Keeping Readers Engaged Throughout Your Novel

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The other day one of my Facebook friends wrote a post about her disappointment with a novel she was reading. It had gotten off to a great start, but she lost her interest in the middle, and she wasn’t sure if she should continue reading it or not. Keeping readers engaged can be a challenge, and, as her post proved, the best hook is useless if your novel becomes slow and boring.

Pacing is an important part of good storytelling, but excessive back stories, boring or redundant dialog, or trivial details can slow your pace to a crawl and bore the reader. So, how do you keep the middle of your story interesting? Here are a few suggestions that may help.

Backstories should only be revealed on a need to know basis. I only include backstory which is relevant and necessary to move the story forward, and I’ll typically reveal it through dialog. However, most of my backstory remains in my notes.

If it’s been said once it usually won’t need to be repeated. Your character has told another character that his mother died in a car crash. He doesn’t need to repeat himself. Should circumstances warrant it to come up again, try to say it in the narrative. An example might be, “as she rounded the corner and hit the accelerator, he reminded her of what had happened to his mother.” In this instance, a fast-paced narrative would have been ruined if redundant dialog had been inserted. Should it be necessary for him to tell his story to a different character, consider adding a spin. Maybe his mother was driving drunk, but he hasn’t revealed that detail until now. Otherwise try to paraphrase it in the narrative, and consider adding some emotion. “His heart wrenched as he once again described his mother’s death.”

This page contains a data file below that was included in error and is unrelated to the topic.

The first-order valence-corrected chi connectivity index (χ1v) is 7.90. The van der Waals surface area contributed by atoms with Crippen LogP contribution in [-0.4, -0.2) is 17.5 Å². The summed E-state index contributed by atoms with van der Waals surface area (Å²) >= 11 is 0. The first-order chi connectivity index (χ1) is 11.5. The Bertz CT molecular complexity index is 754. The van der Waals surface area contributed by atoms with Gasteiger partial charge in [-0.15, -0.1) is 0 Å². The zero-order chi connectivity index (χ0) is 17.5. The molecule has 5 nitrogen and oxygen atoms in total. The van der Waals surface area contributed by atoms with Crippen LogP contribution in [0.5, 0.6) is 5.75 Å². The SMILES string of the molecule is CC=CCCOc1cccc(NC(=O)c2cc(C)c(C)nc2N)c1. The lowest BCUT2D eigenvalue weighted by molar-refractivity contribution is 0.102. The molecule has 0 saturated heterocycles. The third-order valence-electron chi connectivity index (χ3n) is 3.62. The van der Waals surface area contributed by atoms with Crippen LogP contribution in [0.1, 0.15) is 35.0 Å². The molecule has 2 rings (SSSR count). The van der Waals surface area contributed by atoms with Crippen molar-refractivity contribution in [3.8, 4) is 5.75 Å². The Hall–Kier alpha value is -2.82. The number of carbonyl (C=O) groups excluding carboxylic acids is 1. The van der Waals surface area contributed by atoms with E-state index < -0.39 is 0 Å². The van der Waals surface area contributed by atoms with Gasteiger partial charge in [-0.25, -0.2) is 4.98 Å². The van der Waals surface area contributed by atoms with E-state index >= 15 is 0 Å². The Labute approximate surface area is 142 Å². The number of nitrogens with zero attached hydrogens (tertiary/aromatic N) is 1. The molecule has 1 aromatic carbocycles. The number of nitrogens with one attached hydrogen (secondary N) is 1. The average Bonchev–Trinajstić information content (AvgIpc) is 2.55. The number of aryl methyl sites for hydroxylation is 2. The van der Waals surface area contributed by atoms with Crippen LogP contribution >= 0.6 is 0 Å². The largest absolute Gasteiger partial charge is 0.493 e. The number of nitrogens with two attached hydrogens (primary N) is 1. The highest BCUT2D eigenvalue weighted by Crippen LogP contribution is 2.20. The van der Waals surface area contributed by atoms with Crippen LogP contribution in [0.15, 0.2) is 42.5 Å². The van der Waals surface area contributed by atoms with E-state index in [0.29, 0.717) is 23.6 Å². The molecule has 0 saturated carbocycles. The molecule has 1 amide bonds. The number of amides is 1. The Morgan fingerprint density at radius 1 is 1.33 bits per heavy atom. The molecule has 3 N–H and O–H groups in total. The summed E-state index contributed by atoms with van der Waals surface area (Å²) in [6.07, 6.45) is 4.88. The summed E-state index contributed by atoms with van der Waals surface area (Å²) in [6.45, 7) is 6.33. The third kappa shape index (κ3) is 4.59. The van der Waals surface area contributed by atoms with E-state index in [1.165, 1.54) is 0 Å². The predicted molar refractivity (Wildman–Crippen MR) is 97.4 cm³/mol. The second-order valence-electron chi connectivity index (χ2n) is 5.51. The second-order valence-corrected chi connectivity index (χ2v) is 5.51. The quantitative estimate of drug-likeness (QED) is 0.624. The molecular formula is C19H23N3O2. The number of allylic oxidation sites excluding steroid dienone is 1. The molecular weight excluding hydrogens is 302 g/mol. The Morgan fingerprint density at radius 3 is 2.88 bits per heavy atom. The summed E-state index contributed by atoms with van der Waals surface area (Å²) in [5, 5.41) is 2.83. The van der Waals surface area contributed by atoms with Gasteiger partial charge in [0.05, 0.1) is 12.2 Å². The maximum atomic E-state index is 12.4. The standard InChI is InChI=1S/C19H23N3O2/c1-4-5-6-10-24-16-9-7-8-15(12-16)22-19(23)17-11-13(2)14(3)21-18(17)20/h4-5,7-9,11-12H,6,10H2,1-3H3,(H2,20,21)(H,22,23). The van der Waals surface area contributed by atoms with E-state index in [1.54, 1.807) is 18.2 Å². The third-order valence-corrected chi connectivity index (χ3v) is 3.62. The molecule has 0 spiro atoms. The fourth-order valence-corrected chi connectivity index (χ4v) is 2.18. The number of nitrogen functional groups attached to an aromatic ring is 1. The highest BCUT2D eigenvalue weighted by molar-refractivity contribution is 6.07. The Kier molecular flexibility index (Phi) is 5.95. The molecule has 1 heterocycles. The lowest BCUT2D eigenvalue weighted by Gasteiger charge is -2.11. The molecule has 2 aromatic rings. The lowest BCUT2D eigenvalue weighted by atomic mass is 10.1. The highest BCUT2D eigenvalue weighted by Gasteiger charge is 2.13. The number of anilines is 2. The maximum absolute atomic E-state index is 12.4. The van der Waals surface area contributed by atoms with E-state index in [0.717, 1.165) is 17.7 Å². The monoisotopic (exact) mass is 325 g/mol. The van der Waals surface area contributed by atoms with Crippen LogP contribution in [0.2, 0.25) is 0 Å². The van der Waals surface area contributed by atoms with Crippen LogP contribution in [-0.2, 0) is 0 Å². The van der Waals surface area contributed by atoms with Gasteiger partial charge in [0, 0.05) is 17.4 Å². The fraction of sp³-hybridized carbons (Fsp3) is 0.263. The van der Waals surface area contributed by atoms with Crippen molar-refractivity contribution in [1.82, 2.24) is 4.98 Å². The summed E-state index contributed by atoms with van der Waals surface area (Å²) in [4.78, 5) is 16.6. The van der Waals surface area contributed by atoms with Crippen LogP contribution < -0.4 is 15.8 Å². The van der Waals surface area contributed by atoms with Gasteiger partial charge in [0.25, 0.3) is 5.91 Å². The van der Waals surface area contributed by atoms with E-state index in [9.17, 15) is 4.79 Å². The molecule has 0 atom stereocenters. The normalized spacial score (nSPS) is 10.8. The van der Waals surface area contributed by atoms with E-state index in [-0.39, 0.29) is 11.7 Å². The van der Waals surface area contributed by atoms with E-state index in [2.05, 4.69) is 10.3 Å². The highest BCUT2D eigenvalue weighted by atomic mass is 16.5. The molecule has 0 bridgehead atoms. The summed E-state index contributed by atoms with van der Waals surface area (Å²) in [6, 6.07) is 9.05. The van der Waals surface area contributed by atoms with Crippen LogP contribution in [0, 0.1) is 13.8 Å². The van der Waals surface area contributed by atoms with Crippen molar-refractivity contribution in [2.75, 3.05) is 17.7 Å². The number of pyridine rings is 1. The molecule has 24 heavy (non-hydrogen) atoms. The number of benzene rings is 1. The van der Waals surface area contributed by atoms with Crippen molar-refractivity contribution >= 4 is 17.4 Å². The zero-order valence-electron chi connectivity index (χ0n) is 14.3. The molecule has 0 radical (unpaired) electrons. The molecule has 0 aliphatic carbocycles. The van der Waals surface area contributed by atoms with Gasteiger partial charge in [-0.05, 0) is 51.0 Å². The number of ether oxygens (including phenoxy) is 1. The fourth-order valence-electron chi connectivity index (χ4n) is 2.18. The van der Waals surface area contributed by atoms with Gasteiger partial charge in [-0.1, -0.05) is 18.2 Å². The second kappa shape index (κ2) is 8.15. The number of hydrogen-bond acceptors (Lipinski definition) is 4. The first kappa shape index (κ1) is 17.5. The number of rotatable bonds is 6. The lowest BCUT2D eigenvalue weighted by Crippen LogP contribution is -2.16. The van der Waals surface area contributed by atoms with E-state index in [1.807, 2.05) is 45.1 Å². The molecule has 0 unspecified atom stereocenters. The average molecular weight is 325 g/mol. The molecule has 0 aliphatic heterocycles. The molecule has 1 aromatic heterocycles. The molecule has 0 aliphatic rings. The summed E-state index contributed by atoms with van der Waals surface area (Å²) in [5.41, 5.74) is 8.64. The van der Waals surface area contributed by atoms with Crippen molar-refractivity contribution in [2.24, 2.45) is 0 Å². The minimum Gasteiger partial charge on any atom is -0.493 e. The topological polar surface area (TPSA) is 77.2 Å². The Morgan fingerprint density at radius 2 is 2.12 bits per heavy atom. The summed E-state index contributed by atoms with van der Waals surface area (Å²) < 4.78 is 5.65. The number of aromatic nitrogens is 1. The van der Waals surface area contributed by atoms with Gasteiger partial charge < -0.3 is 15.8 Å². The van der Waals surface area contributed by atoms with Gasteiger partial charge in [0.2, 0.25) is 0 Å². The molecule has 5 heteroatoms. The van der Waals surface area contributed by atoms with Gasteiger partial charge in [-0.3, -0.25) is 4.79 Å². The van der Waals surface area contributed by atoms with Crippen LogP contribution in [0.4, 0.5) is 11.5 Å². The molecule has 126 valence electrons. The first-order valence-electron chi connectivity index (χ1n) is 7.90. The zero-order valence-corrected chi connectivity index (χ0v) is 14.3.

Fine details aren’t always useful information. Readers usually won’t care if your character is wearing a blue dress or a green dress, so unless that dress gets caught on something as she’s trying to escape you don’t need to spend time describing it. Detailed descriptions are only necessary when they enhance the story. For example, “She soon spotted the perfect dress. Royal blue with lace trim to show off the diamond pendant Jake had given her.” Boom. That’s all the reader needs to know. Leave the rest of the details to their imagination, and move on.

I think of each chapter as an episode to move the plot forward. It should reveal a character’s motives, or emotions, or something new about the character(s) that we didn’t know before. And if a chapter, or even a scene, doesn’t enhance the overall story I’ll delete it. Each chapter should have a purpose. If it doesn’t, then it’s just filler material which will bore the reader, and he or she may end up tossing your book aside without finishing it.